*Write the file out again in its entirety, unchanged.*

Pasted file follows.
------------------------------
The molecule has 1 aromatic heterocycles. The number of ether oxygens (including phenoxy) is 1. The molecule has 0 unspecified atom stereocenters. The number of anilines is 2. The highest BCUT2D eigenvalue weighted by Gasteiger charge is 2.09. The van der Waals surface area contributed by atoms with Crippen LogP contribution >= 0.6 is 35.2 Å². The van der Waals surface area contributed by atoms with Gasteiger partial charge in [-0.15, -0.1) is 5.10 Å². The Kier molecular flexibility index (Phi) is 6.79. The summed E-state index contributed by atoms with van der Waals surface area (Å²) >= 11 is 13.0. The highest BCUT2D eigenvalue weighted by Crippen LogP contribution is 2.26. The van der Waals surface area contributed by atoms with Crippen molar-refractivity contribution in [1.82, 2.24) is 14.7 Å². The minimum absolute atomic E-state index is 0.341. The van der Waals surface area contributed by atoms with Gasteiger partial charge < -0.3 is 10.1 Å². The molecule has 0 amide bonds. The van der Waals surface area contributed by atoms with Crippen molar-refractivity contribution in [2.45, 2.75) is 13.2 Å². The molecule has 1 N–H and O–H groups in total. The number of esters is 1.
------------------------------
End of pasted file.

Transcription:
The molecule has 1 aromatic heterocycles. The number of ether oxygens (including phenoxy) is 1. The molecule has 0 unspecified atom stereocenters. The number of anilines is 2. The highest BCUT2D eigenvalue weighted by Gasteiger charge is 2.09. The van der Waals surface area contributed by atoms with Crippen LogP contribution >= 0.6 is 35.2 Å². The van der Waals surface area contributed by atoms with Gasteiger partial charge in [-0.15, -0.1) is 5.10 Å². The Kier molecular flexibility index (Phi) is 6.79. The summed E-state index contributed by atoms with van der Waals surface area (Å²) >= 11 is 13.0. The highest BCUT2D eigenvalue weighted by Crippen LogP contribution is 2.26. The van der Waals surface area contributed by atoms with Crippen molar-refractivity contribution in [1.82, 2.24) is 14.7 Å². The minimum absolute atomic E-state index is 0.341. The van der Waals surface area contributed by atoms with Gasteiger partial charge < -0.3 is 10.1 Å². The molecule has 0 amide bonds. The van der Waals surface area contributed by atoms with Crippen molar-refractivity contribution in [2.45, 2.75) is 13.2 Å². The molecule has 1 N–H and O–H groups in total. The number of esters is 1.